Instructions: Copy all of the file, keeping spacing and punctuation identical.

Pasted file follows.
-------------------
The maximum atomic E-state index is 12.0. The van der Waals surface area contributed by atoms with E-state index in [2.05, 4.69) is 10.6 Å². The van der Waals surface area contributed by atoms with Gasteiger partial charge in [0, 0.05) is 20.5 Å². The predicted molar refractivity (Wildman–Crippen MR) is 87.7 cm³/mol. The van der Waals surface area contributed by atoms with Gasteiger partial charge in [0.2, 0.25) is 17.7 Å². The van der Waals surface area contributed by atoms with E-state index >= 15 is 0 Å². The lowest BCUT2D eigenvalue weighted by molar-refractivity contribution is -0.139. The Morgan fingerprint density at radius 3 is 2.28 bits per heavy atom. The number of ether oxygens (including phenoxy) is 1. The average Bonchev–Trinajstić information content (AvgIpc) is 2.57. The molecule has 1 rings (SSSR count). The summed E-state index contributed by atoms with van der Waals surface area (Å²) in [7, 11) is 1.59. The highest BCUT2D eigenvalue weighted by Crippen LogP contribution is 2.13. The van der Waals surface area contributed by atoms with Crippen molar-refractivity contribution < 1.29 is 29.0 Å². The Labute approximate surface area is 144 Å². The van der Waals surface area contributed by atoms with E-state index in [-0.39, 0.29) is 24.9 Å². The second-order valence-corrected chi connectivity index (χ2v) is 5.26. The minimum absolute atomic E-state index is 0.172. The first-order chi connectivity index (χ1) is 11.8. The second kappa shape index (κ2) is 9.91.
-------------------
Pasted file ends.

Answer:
The maximum atomic E-state index is 12.0. The van der Waals surface area contributed by atoms with E-state index in [2.05, 4.69) is 10.6 Å². The van der Waals surface area contributed by atoms with Gasteiger partial charge in [0, 0.05) is 20.5 Å². The predicted molar refractivity (Wildman–Crippen MR) is 87.7 cm³/mol. The van der Waals surface area contributed by atoms with Gasteiger partial charge in [0.2, 0.25) is 17.7 Å². The van der Waals surface area contributed by atoms with E-state index >= 15 is 0 Å². The lowest BCUT2D eigenvalue weighted by molar-refractivity contribution is -0.139. The Morgan fingerprint density at radius 3 is 2.28 bits per heavy atom. The number of ether oxygens (including phenoxy) is 1. The average Bonchev–Trinajstić information content (AvgIpc) is 2.57. The molecule has 1 rings (SSSR count). The summed E-state index contributed by atoms with van der Waals surface area (Å²) in [7, 11) is 1.59. The highest BCUT2D eigenvalue weighted by Crippen LogP contribution is 2.13. The van der Waals surface area contributed by atoms with Crippen molar-refractivity contribution < 1.29 is 29.0 Å². The Labute approximate surface area is 144 Å². The van der Waals surface area contributed by atoms with E-state index in [-0.39, 0.29) is 24.9 Å². The second-order valence-corrected chi connectivity index (χ2v) is 5.26. The minimum absolute atomic E-state index is 0.172. The first-order chi connectivity index (χ1) is 11.8. The second kappa shape index (κ2) is 9.91.